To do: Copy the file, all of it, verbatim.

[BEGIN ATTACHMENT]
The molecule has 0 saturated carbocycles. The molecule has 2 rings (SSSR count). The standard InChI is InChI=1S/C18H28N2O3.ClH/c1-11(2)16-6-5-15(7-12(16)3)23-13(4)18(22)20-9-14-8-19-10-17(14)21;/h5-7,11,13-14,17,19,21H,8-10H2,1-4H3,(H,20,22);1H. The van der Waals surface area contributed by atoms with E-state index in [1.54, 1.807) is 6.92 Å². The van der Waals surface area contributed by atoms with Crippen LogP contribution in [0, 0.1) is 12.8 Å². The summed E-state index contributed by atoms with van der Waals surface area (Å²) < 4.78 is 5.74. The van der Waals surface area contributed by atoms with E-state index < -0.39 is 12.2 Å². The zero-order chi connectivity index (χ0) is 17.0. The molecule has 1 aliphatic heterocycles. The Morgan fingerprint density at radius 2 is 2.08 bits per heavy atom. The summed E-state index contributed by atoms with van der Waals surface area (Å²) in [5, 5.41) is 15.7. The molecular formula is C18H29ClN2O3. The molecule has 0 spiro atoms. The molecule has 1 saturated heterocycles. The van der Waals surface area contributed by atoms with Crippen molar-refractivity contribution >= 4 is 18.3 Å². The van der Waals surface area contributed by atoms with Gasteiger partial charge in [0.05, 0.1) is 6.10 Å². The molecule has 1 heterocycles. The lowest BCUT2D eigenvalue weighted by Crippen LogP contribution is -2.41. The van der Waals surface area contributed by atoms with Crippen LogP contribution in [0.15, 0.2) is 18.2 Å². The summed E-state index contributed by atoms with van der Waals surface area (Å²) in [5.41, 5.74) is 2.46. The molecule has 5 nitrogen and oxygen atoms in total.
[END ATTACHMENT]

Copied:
The molecule has 0 saturated carbocycles. The molecule has 2 rings (SSSR count). The standard InChI is InChI=1S/C18H28N2O3.ClH/c1-11(2)16-6-5-15(7-12(16)3)23-13(4)18(22)20-9-14-8-19-10-17(14)21;/h5-7,11,13-14,17,19,21H,8-10H2,1-4H3,(H,20,22);1H. The van der Waals surface area contributed by atoms with E-state index in [1.54, 1.807) is 6.92 Å². The van der Waals surface area contributed by atoms with Crippen LogP contribution in [0, 0.1) is 12.8 Å². The summed E-state index contributed by atoms with van der Waals surface area (Å²) < 4.78 is 5.74. The van der Waals surface area contributed by atoms with E-state index < -0.39 is 12.2 Å². The zero-order chi connectivity index (χ0) is 17.0. The molecule has 1 aliphatic heterocycles. The Morgan fingerprint density at radius 2 is 2.08 bits per heavy atom. The summed E-state index contributed by atoms with van der Waals surface area (Å²) in [5, 5.41) is 15.7. The molecular formula is C18H29ClN2O3. The molecule has 0 spiro atoms. The molecule has 1 saturated heterocycles. The van der Waals surface area contributed by atoms with Crippen molar-refractivity contribution >= 4 is 18.3 Å². The van der Waals surface area contributed by atoms with Gasteiger partial charge in [0.05, 0.1) is 6.10 Å². The molecule has 1 heterocycles. The lowest BCUT2D eigenvalue weighted by Crippen LogP contribution is -2.41. The van der Waals surface area contributed by atoms with Crippen LogP contribution in [0.15, 0.2) is 18.2 Å². The summed E-state index contributed by atoms with van der Waals surface area (Å²) in [5.41, 5.74) is 2.46. The molecule has 5 nitrogen and oxygen atoms in total.